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Allen Adams

Allen Adams

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Thursday, 24 September 2020 13:03

Kibbles and Picks 2020 – Week 3

I’ve got some good news and some bad news.

The good news is that I had a heck of a run in Week 2. I missed on just three of the week’s 16 games, putting up a 13-3 record. As you might imagine, that was good enough for me to take a bite out of Stella’s early lead.

How big, you ask? Well … that brings me to the bad news.

See, Stella had a really good week as well, outdoing Week 1’s 11-5 record by one. That 12-4 means that my huge week only managed to reduce her lead by a single measly game. Any progress is good progress, but still – I could have used a bigger swing.

Maybe I’ll get it this week, where Stella and I once again differ on seven games. But here’s the thing – I only have so many 13-3’s in me. And behind her adorable face is a ruthless commitment to making sure I know just how big a fluke last season was. So … we’ll see?

Wednesday, 23 September 2020 12:17

MLB award races in 2020’s home stretch

Hard to believe that the 2020 MLB season has reached its end. As of press time, there are just a scant handful of games left in the strangest season we’ve ever seen. But before we reach the 60(ish) game mark and the season’s conclusion – and before we venture into the also-unprecedented 16-game playoff field – I thought it might be fun to check in with our season awards predictor.

Those who follow our baseball coverage here at The Maine Edge are aware of our usual Clubhouse Leaders feature, where we do quarterly predictions regarding the various MLB season awards – Rookie of the Year, Cy Young and MVP. However, given this year’s circumstances, we mixed it up a little (a quarterly breakdown would have meant a story every 15 games or so – a bit much, right?).

We made our predictions at the start of the season and now, as we approach its end, we’re going to revisit and revise those picks. Let’s see how close I got, shall we? And how close I will get?

(Note: All statistics current as of Sept. 20)

What does it mean to be a sports hero? There are so many different arenas in which athletes can excel and become part of the story of their sport, whether we’re talking about professional championships or individual records or Olympic glory or some combination therein. Athletic prowess has been turning ordinary men and women into legends for centuries.

But while some heroes become ensconced, forever part of the story of their sport, others fade into the margins of history. No matter how highly celebrated and decorated in their day, they don’t maintain their spot in the popular imagination. But those athletes and their feats still matter, even if they’ve been forgotten … and their stories still deserve to be told.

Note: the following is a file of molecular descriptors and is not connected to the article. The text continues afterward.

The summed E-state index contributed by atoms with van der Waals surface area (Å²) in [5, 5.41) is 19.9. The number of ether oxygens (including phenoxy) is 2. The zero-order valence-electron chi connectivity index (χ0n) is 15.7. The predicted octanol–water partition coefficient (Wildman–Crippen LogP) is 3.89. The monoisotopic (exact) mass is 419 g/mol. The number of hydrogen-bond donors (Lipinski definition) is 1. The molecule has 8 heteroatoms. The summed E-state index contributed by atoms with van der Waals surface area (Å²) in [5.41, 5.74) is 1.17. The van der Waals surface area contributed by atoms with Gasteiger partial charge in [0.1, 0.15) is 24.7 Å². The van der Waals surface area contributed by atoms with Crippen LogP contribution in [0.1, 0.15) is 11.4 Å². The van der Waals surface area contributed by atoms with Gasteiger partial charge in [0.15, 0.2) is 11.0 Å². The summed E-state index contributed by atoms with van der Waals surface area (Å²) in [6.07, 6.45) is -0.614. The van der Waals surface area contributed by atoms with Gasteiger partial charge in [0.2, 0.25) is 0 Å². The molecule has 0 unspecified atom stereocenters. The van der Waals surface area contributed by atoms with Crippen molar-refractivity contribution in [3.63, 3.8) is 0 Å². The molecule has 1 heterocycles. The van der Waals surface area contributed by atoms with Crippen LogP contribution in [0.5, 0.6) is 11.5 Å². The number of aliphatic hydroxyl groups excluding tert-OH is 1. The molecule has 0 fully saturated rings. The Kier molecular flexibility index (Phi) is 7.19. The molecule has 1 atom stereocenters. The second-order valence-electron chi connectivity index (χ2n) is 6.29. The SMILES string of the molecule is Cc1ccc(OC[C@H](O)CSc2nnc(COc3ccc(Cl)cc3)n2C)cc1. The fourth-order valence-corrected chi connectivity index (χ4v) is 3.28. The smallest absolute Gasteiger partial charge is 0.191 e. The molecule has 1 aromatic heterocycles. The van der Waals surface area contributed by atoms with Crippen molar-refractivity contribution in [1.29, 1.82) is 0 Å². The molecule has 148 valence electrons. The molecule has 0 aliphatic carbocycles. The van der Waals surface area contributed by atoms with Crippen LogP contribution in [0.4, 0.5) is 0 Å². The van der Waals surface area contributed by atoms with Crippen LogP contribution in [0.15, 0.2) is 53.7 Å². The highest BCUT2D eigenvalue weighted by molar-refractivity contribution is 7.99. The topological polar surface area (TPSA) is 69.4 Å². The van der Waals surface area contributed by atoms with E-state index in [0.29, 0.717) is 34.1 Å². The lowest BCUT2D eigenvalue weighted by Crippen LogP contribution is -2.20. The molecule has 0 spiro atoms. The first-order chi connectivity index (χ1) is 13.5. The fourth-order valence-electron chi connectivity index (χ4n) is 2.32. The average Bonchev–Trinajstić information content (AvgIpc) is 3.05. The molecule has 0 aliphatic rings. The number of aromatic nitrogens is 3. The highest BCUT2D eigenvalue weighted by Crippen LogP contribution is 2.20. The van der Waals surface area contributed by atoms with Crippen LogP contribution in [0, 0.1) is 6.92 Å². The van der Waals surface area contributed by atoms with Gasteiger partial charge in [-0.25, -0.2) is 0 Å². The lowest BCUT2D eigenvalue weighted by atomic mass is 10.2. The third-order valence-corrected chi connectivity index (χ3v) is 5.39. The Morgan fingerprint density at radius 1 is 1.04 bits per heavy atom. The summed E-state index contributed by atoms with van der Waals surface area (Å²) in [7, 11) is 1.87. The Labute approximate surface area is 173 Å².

Kevin Martin’s “The Irish Whales: Olympians of Old New York” (Rowman & Littlefield, $32) relates the tale of one such group of forgotten heroes. These men, a collection of Irish immigrants to the United States in the late 19th and early 20th centuries, were athletic sensations during that stretch. As a group, these men thoroughly dominated the world of field events through the early days of the modern Olympics, becoming sensations on both sides of the Atlantic and bringing great pride to both their native country and their adopted homeland.

Through a meticulously detailed and researched exploration of these men, a new appreciation can be gained for these athletic marvels who, despite global fame in their day, ultimately faded into relative obscurity. Their greatness is undeniable; this book proves a worthwhile introduction to that greatness.

Wednesday, 23 September 2020 11:53

Celebrity Slam - Kanye's stream of consciousness

There are a few areas into which we don’t like to venture here at Celebrity Slam. We prefer to stay out of the political realm as a rule; we’re not here to get into fights, we just want to make fun of celebrities. Also, we try to avoid any situations that potentially involve dangerous mental illness issues; there are some things that just aren’t funny.

That combination of factors means that we haven’t seen as much of our old friend Kanye West in this space as we once did. Between his on-again off-again struggles with emotional balance and his independent run for President, he ticks both of those boxes.

However, good old Kanye recently went on Twitter and unleashed a rant that culminated in a bizarre and pretty gross video. What were the contents of that video?

Don’t worry – we’ll get there.

Wednesday, 23 September 2020 11:50

Weird National Briefs (09/23/2020)

Surprise snake

MCCOMB, Miss. (AP) — A woman in Mississippi received a slithering surprise when she got home from work last week: a snake that had been lodged on top of her front door landed on her head.

The encounter happened after the intruder made its way on top of Christina Mitchell’s door on Thursday, the Enterprise-Journal reported. “I felt this thump on my head,” Mitchell said. “I looked down and the snake had landed at my feet in the house.”

The newspaper reports the 10-inch (25-centimeter) serpent then darted to the kitchen while Mitchell called her husband to let him know about their new visitor. But she didn’t wait for help. She grabbed a broom and ushered the reptile out of her house in McComb, a city located about 80 miles (127 kilometers) south of Jackson.

“He did his striking pose because it was just a scared little rat snake,” Mitchell said. “He tried to bite at my broom whenever I put him outside. He probably thought that was really rude. We kind of had a stare-down.”

Based on the photo Mitchell took, her sparring partner looked like an Eastern Rat snake, a largely nonvenomous reptile, according to the National Wildlife Federation.

Mitchell was concerned since the animal had a large jaw, but she has been familiar with snakes since she was a child and says she would not go out of her way to kill an animal, even if it lands in her house.

“I actually really like snakes,” she said. “I think they’re fascinating.”

She also does not plan to move the pitcher plant, even though it might have attracted the snake.